[Book Review] “Resident Evil: Caliban Cove” by S.D. Perry

Over nine long months ago I published our most recent book review for one Resident Evil: The Umbrella Conspiracy, and immediately after I started reading Caliban Cove, which is the second book in the series and the first ever all original novel based on the outstanding series of video games. No, that’s not a typo. I’ve been reading this book for nine months. Many of you may know that nine months is also the amount of time a woman holds a fetus in her womb.

That’s also a long time to read a single book; especially a 200-page book written by a science fiction author who specializes in adapting popular franchises into novel form. It really shouldn’t have taken me so long, especially considering I read the final 100 pages earlier today. There are really two main reasons it took so long. Number 1: I took it to work and left it in my locker, only sporadically reading it on breaks. Number 2: It was pretty boring.


Caliban Cove picks up just a few days after The Umbrella Conspiracy ended, and introduces the main cast of characters almost immediately. Rebecca Chambers makes a return, as do the main characters from the first book, though their appearances are only minor. Perry also introduces readers to a few new characters, in the form  of David Trapp, Steve Lopez, John Andrews and Karen Driver, all members of the S.T.A.R.S. Exeter Branch team.

The story opens up with the characters, including Jill Valentine, Chris Redfield, and Barry Burton, meeting together to discuss a plan on taking down Umbrella after the mayhem the organization caused in the Raccoon City incident. Right off the bat it is made obvious that Umbrella won’t take this lying down, and it’s also revealed that they have a large percentage of S.T.A.R.S. members in their pocket when a team tries to assassinate the small militia of heroes.

From here things unfold in a relatively predictable manner as the cast set out on a covert mission to Caliban Cove, a secret Umbrella training facility and laboratory. Most of the characters are fleshed out fairly well, though they are all pretty generic and you never really feel that they are real. It’s almost as if Perry chose to stick strictly to a set formula to ensure none of the heroes are unlikeable and, while she succeeds, it doesn’t make for very interesting or memorable characters in the end.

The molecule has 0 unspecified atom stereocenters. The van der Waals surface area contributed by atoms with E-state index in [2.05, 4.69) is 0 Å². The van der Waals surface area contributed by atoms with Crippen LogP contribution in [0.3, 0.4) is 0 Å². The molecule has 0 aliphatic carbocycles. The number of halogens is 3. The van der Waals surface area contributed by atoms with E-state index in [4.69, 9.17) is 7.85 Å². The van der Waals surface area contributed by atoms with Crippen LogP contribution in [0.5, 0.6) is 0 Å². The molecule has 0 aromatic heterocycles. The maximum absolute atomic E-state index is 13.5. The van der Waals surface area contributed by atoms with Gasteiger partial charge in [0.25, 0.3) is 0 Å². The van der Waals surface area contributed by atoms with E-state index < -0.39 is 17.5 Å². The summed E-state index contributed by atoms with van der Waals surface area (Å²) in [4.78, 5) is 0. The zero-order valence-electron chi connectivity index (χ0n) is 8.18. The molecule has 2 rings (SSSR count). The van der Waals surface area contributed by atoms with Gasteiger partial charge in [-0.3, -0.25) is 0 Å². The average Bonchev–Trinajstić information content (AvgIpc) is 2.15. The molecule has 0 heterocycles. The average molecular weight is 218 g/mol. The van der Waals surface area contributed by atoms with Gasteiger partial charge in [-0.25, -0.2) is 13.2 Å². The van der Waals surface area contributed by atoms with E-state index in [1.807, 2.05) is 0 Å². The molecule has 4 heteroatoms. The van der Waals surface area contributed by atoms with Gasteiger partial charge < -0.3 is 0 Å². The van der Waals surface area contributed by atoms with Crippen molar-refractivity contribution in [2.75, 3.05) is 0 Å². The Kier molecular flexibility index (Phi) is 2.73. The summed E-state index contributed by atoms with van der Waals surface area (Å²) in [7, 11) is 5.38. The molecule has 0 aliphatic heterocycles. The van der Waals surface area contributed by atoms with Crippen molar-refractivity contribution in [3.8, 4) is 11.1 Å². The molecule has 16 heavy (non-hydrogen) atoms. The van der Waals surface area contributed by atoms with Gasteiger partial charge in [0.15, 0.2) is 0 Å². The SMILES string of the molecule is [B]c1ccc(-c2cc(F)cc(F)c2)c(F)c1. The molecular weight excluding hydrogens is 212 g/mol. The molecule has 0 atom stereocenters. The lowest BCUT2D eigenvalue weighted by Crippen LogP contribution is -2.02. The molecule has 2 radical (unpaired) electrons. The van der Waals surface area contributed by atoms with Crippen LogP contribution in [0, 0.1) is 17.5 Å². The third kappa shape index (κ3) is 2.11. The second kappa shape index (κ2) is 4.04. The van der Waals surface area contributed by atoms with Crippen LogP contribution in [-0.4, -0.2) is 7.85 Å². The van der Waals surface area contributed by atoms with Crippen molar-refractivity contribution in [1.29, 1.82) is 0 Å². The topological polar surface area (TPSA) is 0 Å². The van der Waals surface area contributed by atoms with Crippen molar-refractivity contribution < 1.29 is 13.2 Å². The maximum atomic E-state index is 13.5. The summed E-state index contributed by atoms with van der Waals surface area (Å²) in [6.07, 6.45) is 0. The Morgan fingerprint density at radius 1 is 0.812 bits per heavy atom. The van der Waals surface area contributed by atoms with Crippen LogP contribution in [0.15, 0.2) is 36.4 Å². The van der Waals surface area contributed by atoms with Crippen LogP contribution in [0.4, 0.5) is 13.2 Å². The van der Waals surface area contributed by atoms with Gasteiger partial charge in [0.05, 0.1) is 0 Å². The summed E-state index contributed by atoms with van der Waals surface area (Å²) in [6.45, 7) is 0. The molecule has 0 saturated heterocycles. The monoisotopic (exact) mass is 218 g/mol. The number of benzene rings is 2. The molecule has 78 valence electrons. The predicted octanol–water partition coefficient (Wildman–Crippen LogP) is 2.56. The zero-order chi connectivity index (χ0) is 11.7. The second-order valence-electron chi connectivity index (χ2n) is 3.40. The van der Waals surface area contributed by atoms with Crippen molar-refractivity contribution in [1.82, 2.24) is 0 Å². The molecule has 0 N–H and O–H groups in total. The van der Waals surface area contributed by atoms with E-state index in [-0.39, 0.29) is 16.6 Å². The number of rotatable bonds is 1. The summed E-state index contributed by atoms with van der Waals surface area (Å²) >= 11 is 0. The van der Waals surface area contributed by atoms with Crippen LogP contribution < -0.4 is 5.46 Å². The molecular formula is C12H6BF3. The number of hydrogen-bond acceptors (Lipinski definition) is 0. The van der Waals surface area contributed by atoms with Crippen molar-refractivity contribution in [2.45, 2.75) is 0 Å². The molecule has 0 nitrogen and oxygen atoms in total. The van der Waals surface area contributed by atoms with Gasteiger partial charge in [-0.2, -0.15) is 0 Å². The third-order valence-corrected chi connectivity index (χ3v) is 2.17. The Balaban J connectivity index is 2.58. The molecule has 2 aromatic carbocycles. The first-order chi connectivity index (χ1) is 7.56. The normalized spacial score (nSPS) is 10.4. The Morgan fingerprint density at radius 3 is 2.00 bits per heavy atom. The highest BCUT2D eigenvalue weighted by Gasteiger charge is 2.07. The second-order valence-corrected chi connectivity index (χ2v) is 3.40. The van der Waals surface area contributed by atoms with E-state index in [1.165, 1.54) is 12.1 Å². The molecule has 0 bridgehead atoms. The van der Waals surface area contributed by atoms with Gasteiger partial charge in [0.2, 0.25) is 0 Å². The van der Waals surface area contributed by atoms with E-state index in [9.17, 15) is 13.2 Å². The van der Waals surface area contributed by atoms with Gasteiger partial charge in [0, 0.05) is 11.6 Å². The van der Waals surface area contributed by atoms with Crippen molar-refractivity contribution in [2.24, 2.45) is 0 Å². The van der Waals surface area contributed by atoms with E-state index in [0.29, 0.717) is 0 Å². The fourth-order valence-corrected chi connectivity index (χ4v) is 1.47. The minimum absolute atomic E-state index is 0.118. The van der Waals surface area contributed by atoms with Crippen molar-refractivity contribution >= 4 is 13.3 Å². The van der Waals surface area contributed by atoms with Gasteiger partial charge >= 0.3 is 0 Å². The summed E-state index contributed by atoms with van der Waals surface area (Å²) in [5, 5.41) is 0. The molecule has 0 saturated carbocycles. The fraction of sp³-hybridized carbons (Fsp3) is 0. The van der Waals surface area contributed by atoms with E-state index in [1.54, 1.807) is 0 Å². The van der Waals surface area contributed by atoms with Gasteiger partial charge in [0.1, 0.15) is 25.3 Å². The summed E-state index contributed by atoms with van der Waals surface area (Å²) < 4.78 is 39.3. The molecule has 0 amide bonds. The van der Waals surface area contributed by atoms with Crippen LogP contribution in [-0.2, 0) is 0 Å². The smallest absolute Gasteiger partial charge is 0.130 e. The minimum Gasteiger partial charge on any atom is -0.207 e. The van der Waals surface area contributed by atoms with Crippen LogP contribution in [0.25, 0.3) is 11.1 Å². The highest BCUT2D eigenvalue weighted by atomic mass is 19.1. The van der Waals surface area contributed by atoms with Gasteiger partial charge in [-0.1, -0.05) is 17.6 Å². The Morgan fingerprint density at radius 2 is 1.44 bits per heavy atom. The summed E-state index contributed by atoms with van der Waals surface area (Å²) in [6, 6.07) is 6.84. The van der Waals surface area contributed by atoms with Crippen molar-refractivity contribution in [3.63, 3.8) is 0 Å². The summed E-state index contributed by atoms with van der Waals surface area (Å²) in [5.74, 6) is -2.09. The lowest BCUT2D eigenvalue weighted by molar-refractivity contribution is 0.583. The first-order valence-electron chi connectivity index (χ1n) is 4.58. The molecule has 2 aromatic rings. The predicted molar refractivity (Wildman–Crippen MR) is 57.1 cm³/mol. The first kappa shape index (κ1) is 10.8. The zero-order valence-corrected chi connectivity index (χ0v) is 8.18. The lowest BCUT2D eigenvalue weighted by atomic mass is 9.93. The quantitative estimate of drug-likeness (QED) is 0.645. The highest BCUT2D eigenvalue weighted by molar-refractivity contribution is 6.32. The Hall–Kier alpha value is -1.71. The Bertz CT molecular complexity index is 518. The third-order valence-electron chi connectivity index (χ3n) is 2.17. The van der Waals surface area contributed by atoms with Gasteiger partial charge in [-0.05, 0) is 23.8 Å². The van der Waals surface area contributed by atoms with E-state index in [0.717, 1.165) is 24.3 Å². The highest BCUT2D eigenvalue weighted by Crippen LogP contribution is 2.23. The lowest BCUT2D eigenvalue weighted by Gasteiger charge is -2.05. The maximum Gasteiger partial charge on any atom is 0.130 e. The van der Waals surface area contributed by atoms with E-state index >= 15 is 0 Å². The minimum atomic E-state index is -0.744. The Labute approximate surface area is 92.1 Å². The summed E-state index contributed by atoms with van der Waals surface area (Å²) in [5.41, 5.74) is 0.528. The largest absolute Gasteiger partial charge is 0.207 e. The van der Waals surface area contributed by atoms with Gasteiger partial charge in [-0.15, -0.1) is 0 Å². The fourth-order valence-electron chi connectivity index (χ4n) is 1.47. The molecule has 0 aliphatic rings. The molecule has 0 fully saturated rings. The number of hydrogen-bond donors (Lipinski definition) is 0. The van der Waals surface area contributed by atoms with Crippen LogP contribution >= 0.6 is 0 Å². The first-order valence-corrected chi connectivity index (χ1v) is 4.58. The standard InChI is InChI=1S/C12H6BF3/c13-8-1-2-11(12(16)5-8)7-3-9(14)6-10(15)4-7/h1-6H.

There are a few high points in the book, mostly towards the end, but for the most part everything just seems a bit bland, and this makes for arduous and often boring reading that can be hard to get in to. I can’t really put my finger on it, but it just seems like something is missing from the plot — some key element that would’ve drawn everything together in a much more interesting and riveting package.

There are also some pacing issues. It’s as if Perry was trying to make her book long enough during the beginning and middle only to find she was running out of space by the time the end rolls around. Things get off to a slow start, stay slow, and then pick up to a great pace before events start occurring much too fast.

Resident Evil: Caliban Cove is 242 pages long, broken up into 18 chapters and a single-page epilogue that finally starts to reveal a little bit about the mysterious Trent character that Perry uses briefly at the beginning of this book and its predecessor. The whole thing comes wrapped in a horrifically ugly cover art that you’ll be sure to try and hide if you carry it around it public.

Final Words:

All in all, if you’re a die-hard Resident Evil fan looking for some nostalgia and expansion to the story, you may want to look into this. It is the weakest entry in the series I’ve come across so far (I’ve been through Zero Hour, The Umbrella Conspiracy and now this), and I really hope it stays that way since I plan on finishing the saga up eventually.

I cannot recommend this to anyone who isn’t looking for a bit of fanfare, however, simply because it’s really not very good. It’s pretty dry, has some pacing issues and an uninspired plot, and just doesn’t satisfy.

Score: 5.0/10 (Mediocre)

Leave a Reply